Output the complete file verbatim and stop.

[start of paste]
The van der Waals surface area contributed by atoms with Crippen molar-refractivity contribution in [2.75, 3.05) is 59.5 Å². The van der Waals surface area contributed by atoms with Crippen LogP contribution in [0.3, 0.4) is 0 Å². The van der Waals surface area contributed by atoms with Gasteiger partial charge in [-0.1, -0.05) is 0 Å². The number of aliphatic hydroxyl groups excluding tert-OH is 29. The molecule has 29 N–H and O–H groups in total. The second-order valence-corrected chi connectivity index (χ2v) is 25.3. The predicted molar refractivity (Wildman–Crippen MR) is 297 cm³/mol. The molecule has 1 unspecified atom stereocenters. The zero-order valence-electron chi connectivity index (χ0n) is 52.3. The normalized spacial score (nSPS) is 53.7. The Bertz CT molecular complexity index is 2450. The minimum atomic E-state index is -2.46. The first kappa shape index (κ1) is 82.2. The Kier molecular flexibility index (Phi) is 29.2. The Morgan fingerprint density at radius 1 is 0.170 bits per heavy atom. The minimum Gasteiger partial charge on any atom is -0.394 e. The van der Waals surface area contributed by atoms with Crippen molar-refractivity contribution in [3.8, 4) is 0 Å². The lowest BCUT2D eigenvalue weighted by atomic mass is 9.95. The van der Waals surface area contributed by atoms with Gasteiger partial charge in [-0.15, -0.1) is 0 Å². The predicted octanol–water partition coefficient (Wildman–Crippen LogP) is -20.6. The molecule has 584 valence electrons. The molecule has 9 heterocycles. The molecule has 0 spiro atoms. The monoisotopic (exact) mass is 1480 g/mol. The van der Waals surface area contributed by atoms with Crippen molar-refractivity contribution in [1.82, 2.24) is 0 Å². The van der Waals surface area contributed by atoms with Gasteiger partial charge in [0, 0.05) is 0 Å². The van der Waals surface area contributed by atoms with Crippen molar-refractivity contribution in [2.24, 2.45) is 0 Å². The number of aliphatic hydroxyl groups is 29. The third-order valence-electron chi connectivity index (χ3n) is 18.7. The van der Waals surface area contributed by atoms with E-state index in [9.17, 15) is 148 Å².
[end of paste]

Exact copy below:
The van der Waals surface area contributed by atoms with Crippen molar-refractivity contribution in [2.75, 3.05) is 59.5 Å². The van der Waals surface area contributed by atoms with Crippen LogP contribution in [0.3, 0.4) is 0 Å². The van der Waals surface area contributed by atoms with Gasteiger partial charge in [-0.1, -0.05) is 0 Å². The number of aliphatic hydroxyl groups excluding tert-OH is 29. The molecule has 29 N–H and O–H groups in total. The second-order valence-corrected chi connectivity index (χ2v) is 25.3. The predicted molar refractivity (Wildman–Crippen MR) is 297 cm³/mol. The molecule has 1 unspecified atom stereocenters. The zero-order valence-electron chi connectivity index (χ0n) is 52.3. The normalized spacial score (nSPS) is 53.7. The Bertz CT molecular complexity index is 2450. The minimum atomic E-state index is -2.46. The first kappa shape index (κ1) is 82.2. The Kier molecular flexibility index (Phi) is 29.2. The Morgan fingerprint density at radius 1 is 0.170 bits per heavy atom. The minimum Gasteiger partial charge on any atom is -0.394 e. The van der Waals surface area contributed by atoms with Crippen molar-refractivity contribution in [3.8, 4) is 0 Å². The lowest BCUT2D eigenvalue weighted by atomic mass is 9.95. The van der Waals surface area contributed by atoms with Gasteiger partial charge in [-0.15, -0.1) is 0 Å². The predicted octanol–water partition coefficient (Wildman–Crippen LogP) is -20.6. The molecule has 584 valence electrons. The molecule has 9 heterocycles. The molecule has 0 spiro atoms. The monoisotopic (exact) mass is 1480 g/mol. The van der Waals surface area contributed by atoms with Crippen molar-refractivity contribution in [1.82, 2.24) is 0 Å². The van der Waals surface area contributed by atoms with Gasteiger partial charge in [0, 0.05) is 0 Å². The van der Waals surface area contributed by atoms with Crippen molar-refractivity contribution in [2.24, 2.45) is 0 Å². The number of aliphatic hydroxyl groups is 29. The third-order valence-electron chi connectivity index (χ3n) is 18.7. The van der Waals surface area contributed by atoms with E-state index in [9.17, 15) is 148 Å².